A community or senior citizens activities center, town hall office space or recreation area are all possibilities for Indian Creek Elementary School once students move out.
In less than three months, the school on Pearl Street will be emptied of the desks, chairs and students that currently fill its rooms. Nineveh-Hensley-Jackson is in the final stages of a $10 million, 53,000-square-foot addition that connects to the intermediate school for students in kindergarten through grade two.
Trafalgar Town Council members have started talking about potential uses for the empty building with a few school board members, town council member David Moore said. The town council has not conducted a meeting with a proposal for the entire school board yet, Moore said.
Indian Creek superintendent Tim Edsell has said the school district did not have any use for the elementary building once it closes this summer. If the school board wants to get rid of the property, the building first has to be offered to charter schools and the Hensley Township trustee. If neither wants to use the property, the building would have a two-year waiting period before another organization can move in, according to the state law.
If no one wants to use the property, town council members are considering an idea to turn the school building into a senior citizens center with events, such as bingo nights or quilting bees, or a community center with basketball leagues or space for events, Moore said.
“It would be something to totally benefit the community because there’s nothing around here like that,” Moore said. “It would just be another plus for the community to attract people to live here.”
So far, no costs have been discussed for renovations, purchasing the building or selling the current town hall, he said. The town could decide to bring in another organization to run the community or senior citizens center, Moore said.
Town council member Betty Davis wants to talk to residents to see what the area is lacking, she said. For example, Trafalgar is already home to a newer library, so that need has been met, but she wants to talk to residents about what else needs to be brought to the town, Davis said.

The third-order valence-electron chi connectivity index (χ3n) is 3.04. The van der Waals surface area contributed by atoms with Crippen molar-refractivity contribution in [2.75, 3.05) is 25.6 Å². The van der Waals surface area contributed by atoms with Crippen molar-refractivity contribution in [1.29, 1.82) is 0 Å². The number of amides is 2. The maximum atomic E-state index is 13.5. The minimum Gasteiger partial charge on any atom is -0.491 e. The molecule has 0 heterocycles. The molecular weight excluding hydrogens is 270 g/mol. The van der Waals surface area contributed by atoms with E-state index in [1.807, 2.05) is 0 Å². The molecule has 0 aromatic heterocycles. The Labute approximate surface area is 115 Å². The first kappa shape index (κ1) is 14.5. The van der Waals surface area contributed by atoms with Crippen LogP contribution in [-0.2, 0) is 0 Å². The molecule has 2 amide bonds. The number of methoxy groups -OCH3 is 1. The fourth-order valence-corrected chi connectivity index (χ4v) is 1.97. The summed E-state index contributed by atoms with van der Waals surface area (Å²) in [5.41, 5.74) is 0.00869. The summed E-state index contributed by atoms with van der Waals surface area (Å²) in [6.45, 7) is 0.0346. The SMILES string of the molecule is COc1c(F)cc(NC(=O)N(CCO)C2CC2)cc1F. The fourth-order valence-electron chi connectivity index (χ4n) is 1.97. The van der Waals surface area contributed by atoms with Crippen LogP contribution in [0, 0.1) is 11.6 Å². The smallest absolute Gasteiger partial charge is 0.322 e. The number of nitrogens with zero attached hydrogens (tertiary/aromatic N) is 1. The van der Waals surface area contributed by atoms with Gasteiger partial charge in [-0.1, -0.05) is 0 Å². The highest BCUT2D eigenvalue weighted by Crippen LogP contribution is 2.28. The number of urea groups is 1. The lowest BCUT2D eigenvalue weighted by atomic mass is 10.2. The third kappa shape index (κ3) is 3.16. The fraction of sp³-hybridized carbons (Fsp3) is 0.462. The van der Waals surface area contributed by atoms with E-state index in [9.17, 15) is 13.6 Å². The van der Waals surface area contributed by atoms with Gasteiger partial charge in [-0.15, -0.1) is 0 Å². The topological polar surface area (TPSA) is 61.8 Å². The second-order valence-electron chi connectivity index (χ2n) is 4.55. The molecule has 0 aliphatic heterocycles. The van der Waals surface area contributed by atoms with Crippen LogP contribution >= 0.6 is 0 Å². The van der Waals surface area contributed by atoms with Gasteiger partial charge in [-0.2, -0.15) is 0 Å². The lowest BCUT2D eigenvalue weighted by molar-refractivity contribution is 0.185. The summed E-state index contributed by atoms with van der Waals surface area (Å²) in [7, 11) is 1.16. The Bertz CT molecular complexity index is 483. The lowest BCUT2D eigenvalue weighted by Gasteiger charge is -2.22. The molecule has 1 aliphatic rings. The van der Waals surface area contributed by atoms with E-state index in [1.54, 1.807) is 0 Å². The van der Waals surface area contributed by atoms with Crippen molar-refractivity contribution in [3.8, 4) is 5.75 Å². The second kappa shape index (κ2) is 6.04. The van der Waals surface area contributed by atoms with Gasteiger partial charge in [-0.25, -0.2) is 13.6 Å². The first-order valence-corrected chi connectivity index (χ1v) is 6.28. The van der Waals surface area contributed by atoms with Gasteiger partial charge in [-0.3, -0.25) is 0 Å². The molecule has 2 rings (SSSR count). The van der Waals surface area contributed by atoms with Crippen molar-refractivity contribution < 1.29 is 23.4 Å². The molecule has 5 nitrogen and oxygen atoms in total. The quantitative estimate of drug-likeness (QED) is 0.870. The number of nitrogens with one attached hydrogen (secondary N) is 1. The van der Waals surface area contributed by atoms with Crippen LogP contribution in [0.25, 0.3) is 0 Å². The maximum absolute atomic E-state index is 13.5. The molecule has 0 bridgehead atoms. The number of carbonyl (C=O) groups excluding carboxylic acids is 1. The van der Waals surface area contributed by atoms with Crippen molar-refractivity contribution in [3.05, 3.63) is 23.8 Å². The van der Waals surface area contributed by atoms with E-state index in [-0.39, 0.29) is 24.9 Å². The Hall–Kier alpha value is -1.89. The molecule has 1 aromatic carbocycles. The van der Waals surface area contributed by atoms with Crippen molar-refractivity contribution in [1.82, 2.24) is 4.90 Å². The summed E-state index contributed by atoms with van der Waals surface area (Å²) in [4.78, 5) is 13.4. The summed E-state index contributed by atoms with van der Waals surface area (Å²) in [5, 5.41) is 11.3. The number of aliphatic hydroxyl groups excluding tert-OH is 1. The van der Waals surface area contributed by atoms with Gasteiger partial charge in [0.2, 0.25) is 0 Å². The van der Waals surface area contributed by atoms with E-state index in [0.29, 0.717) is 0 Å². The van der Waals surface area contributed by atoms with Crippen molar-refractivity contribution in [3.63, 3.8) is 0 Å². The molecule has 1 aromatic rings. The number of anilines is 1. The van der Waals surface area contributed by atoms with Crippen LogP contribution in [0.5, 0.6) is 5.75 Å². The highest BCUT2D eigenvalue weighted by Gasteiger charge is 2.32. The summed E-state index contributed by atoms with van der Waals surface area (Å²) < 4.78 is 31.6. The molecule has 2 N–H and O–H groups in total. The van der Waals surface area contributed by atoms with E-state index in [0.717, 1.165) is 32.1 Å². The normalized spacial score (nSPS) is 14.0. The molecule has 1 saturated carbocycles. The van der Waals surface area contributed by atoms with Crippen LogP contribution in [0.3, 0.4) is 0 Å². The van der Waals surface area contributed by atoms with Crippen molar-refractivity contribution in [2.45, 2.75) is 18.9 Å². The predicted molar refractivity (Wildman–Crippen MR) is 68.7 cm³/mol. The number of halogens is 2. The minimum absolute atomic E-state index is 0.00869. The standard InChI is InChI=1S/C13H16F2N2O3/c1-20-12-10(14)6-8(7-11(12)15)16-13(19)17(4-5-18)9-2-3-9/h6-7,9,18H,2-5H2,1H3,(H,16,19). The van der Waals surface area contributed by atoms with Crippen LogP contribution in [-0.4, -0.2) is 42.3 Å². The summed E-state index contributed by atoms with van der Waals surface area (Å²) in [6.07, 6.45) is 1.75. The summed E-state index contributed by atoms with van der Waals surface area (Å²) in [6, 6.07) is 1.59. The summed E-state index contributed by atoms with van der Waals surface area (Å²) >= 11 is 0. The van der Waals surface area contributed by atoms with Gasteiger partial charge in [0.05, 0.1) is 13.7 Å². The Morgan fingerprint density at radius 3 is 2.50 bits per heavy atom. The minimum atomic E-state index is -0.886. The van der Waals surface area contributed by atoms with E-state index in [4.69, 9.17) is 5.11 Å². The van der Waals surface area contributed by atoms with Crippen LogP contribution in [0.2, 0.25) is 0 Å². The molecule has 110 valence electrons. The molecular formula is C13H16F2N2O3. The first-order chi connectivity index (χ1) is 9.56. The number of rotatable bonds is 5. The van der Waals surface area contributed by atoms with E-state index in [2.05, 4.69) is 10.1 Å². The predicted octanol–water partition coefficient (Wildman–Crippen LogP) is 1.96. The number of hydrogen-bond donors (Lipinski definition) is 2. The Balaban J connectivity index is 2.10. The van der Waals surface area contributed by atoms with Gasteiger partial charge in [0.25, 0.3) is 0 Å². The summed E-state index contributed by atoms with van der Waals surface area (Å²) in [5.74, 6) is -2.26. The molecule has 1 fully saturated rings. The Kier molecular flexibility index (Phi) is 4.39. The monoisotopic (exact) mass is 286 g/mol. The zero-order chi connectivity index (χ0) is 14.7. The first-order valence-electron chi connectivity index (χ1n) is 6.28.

“It’ll be a while until we see who the building could serve,” Davis said.
The town council is also considering turning the school building into the town hall or office space for town utility employees and the Trafalgar Police Department and relocating from the current town hall on State Road 252. The town employees’ office space could take up part of the building while the rest of the structure could still be used as a community or senior citizens center, Moore said.
Town council members want to tour the building with the school’s maintenance crew to look at possible renovation needs and estimate utility costs, Moore said. In addition, the town council members want to look into possible insurance costs for the building because it is larger than their current town hall, Moore said.
The town hall has been located on State Road 252 since 2010, when about $550,000 was spent to buy and renovate the building, which was a former masonic lodge.
Davis has seen more residents using the town hall in recent years, from creating additional committees and having volunteers stop by for various town projects, she said.
“In the four years I’ve been on the council, the needs seem to be increasing (at town hall),” Davis said.
Hensley Township Trustee Beth Baird said it is too early to determine if she would want the school building for township use. But if the Trafalgar town council gave her a proposal for what they would do with the building, she would consider accepting the building in order to give it to the town, Baird said.
But the school building should be repurposed in a way to benefit all of Hensley Township, not just Trafalgar residents, she said.